Cross Your Fingers, Knock Wood: That May Be A Recovery Out There

The flurry of upbeat data in January and February contains hopeful signs that faster growth lies ahead. It shows that consumers aren't acting as depressed as they say they feel, housing is responding to lower financing costs, car sales are a little stronger, and the industrial sector appears to be regaining some of the momentum it had lost.

But these signs are far from conclusive. Growth in the current quarter is shaping up to be a carbon copy of the fourth quarter's lackluster performance, and the crucial supports to a quickening of business activity--faster growth in employment and household incomes--have not yet fallen into place. Slowly but surely, lower interest rates will bring this zombie of an economy back to life, but the key word here is "slowly."

This economy has been in a three-year period of stagnation unprecedented in the postwar era. Since the first quarter of 1989, real gross domestic product has grown at an annual rate of just 0.5%, and growth in any one quarter has not been greater than 1.9%. That is a record of unrelenting economic malaise topped only by the 1980-82 period. But those years had a recovery sandwiched between two recessions.

More important, the past three years have seen sharp slowdowns in the growth of payroll jobs and household incomes that have squashed the three-year growth rate of consumer spending down to an annual pace of only 0.7%. The point here is that consumers hold the key to faster growth, but reversing the growth trends in jobs, incomes, and spending--in the face of burdensome debts, corporate restructurings, and a cautious Federal Reserve--will not come easily or quickly.


A couple of government indexes sum up the economy's story. The index of coincident indicators--those that track the economy's current path--dropped steeply in January, reflecting the first quarter's shaky start. However, the January index of leading economic indicators--those that point to future growth--posted a strong gain, suggesting better times ahead (chart).

The leading index rose 0.9% after posting small declines in three of the past four months. Seven of the 11 indicators that comprise the leading index contributed to the increase. Higher stock prices, more building permits, and gains in new orders for both capital equipment and consumer goods accounted for most of the advance. In contrast, the coincident index dropped 1% in January, to the lowest level in 4 1/2 years.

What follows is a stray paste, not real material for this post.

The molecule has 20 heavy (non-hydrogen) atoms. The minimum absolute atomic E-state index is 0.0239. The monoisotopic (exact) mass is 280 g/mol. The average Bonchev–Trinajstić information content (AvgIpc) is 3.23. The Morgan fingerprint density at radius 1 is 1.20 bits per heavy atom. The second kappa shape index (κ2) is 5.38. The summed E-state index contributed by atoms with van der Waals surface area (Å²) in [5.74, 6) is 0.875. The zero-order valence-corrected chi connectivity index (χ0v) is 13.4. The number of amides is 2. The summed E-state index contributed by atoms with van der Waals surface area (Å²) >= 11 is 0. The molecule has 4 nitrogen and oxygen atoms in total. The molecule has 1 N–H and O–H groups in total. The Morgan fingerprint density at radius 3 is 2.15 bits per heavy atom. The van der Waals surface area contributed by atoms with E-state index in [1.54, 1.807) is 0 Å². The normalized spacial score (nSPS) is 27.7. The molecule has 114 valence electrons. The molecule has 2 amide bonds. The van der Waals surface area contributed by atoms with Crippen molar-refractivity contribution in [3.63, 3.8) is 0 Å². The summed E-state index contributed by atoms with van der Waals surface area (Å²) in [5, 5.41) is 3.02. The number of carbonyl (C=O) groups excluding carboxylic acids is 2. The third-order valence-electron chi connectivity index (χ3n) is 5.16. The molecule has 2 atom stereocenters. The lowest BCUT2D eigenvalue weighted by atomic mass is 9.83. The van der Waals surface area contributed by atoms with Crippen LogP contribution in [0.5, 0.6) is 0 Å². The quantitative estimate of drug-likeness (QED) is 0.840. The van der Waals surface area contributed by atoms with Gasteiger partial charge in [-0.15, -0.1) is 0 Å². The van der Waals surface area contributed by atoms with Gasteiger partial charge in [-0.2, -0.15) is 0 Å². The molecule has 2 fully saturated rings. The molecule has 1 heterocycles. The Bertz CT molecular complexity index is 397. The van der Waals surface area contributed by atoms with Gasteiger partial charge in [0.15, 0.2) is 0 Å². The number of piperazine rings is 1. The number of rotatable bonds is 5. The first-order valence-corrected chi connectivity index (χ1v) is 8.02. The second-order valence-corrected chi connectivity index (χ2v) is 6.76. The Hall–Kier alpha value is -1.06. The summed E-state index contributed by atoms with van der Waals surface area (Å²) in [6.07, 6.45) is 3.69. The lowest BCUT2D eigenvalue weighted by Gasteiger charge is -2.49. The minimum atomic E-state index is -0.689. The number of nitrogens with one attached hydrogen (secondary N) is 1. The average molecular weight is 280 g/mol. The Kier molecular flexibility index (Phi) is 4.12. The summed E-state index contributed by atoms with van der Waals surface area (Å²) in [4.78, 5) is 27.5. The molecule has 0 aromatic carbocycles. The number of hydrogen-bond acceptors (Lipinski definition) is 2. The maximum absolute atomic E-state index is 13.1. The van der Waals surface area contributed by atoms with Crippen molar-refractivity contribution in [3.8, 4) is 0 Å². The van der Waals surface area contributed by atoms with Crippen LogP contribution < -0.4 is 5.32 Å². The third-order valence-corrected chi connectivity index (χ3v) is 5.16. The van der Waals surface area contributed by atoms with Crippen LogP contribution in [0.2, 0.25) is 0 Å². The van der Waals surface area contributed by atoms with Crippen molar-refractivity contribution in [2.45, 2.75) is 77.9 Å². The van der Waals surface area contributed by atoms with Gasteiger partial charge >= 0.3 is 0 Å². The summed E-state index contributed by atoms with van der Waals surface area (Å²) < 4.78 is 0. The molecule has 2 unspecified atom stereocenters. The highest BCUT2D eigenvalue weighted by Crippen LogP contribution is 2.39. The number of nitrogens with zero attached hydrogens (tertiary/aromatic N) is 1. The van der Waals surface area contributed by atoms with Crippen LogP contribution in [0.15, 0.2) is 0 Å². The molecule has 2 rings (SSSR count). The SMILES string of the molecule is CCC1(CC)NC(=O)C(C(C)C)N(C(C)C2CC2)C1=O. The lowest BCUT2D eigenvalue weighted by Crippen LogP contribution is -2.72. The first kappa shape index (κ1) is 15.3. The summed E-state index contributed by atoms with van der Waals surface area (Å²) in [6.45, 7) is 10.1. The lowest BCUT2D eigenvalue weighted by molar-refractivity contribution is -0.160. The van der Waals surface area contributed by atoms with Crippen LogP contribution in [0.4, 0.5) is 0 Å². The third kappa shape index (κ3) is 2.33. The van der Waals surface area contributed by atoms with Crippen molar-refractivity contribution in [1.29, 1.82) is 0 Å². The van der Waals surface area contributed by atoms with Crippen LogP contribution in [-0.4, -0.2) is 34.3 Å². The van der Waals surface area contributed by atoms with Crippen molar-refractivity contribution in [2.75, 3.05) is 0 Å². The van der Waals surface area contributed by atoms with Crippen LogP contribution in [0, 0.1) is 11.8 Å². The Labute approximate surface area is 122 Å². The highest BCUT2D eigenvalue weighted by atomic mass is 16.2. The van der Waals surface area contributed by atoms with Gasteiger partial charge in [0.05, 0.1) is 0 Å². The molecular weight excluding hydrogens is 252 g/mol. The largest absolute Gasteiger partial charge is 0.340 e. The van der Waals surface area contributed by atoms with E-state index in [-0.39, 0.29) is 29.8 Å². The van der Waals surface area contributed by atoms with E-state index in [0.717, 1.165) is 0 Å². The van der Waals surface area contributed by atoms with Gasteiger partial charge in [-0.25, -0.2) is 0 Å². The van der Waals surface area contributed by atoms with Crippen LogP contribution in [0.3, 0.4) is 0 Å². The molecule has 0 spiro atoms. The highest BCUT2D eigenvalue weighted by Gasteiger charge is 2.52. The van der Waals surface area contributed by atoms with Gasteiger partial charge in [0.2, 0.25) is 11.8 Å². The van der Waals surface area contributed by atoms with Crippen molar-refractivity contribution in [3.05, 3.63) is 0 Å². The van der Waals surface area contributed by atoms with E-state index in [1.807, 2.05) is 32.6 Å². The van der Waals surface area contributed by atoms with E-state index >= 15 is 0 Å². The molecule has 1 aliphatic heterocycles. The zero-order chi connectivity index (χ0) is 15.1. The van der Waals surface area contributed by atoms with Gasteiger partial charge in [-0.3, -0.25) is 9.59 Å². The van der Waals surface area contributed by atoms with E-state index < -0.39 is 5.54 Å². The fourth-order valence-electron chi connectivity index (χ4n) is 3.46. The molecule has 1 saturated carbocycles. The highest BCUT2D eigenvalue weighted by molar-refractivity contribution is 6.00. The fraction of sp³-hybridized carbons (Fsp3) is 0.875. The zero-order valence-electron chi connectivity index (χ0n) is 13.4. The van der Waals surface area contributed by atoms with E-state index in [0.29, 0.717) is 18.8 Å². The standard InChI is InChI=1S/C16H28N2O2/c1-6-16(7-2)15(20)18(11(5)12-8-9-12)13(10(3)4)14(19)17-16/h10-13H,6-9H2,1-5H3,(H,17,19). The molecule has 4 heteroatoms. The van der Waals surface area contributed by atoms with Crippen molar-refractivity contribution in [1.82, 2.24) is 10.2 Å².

One immediate problem is excessive inventories held by retailers and wholesalers last quarter that are depressing output this quarter. The Commerce Dept. says real GDP rose at an annual rate of 0.8% in the fourth quarter, instead of 0.3% as reported a month ago. However, faster inventory growth fueled the upward revision, while overall spending was revised down.

Nonfarm inventories rose by $12.5 billion last quarter--far greater than the $3.6 billion increase initially reported. The breakdown shows that manufacturing stockpiles actually fell by $9.9 billion, but retail and wholesale inventories jumped by $23.7 billion (chart). The pileup of nondurable retail goods was especially large.

With retailers and wholesalers awash in a sea of inventories, ordering to factories has fallen off, and manufacturers are trimming their own stock levels. Factory inventories fell 0.3% in January--the fourth consecutive drop. That's why industrial production declined in November, December, and January. Without a faster pace of consumer spending to help lighten inventories, more output cuts will be necessary.


The February report from the National Association of Purchasing Management suggests that the recent weakness in manufacturing may be bottoming out. The purchasing managers' composite index of industrial activity rose to 52.4% last month, from 47.4% in January. A reading greater than 50% means that manufacturing is growing. The NAPM's readings of production and new orders both rose smartly in February.